transaction question - when does rails handle it itself?

a) If you are an update to a model that has relations, rails
automatically handles updating the relationship table as required and
wraps everything itself in a transaction

Yes. Additionally, any SQL calls happening within a before or after
filter will be governed by the automatic transaction.

b) If you are doing multiple updates within the same model => wrap a
transaction around it yourself

Correct.

c) If you are doing multiple updates across various models => wrap a
transaction around it yourself (??is this correct??) and it will be
handled

Correct.

d) If you want to have your model objects (as well as database) accurate
after a failure/rollback then list the object explicitly as parameters
to the transaction( ) method. "There's a downside to having the
transaction code recover object state
automatically-you can't get to any error information added during
validation" (from AWDR) ==> QUESTION: Is this last point an issue? do
people usually not worry about trying to get their model recovered
correctly? i.e. as it would be re-generated with the next web request
anyway?

Object transactions are going to be deprecated and remove by 2.0.
There's a variety of issues with them and they are very rarely used. If
you still want them post-2.0, you can always add them in yourself. Or
perhaps someone can wrap up a plugin to make it easy.

David Heinemeier Hansson

In my experience, transactions belong at the application layer. J2EE
has taught much of the world that container managed transactions are a
bad (verging on evil) idea except in very small applications.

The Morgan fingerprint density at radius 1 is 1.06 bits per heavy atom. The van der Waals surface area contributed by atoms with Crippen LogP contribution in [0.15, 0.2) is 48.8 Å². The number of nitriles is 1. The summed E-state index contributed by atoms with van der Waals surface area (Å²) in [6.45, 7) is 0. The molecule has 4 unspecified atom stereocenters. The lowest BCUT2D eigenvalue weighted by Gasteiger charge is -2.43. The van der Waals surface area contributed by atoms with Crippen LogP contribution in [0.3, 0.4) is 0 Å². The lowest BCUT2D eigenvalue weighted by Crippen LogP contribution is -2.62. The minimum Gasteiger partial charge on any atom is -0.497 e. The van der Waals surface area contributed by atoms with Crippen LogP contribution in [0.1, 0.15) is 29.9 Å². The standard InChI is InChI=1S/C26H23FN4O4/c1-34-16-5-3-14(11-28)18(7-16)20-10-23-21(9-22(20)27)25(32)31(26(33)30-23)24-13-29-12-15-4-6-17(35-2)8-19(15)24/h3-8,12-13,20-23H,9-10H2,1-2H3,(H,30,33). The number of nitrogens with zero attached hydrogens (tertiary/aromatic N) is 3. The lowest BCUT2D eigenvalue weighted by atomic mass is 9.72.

Rollbacks should return the model objects to their state prior to the
failed transaction, but the application should also gather whatever
information it can from the RDBMS about what caused the transaction to
fail.

In my experience, a failed transaction is either a symptom of
inadequate pre-save edit checks, or a result of a blind dependency on a
program on another system that is identifiable at runtime, and should
be trapped so that a "plain english" error message can be delivered to
the user.

What is the proposed mechanism for giving the application control of
the traqnsaction in Rails 2.0?

In my experience, transactions belong at the application layer. J2EE
has taught much of the world that container managed transactions are a
bad (verging on evil) idea except in very small applications.

Active Record doesn’t do container-managed transactions. The destroy and save callback chains are wrapped in transactions. Otherwise, it’s all you.

Rollbacks should return the model objects to their state prior to the
failed transaction, but the application should also gather whatever
information it can from the RDBMS about what caused the transaction to
fail.

Perhaps this would be sensible elsewhere, but in a typical web app you spit an error and the request is done. The database rollback is sufficient; fancy rollbacks are a roadblock.

In my experience, a failed transaction is either a symptom of
inadequate pre-save edit checks, or a result of a blind dependency on a
program on another system that is identifiable at runtime, and should
be trapped so that a “plain english” error message can be delivered to

the user.

Active Record <3 validation.

What is the proposed mechanism for giving the application control of

the traqnsaction in Rails 2.0?

See the current mechanism and subtract object-level transactions.

jeremy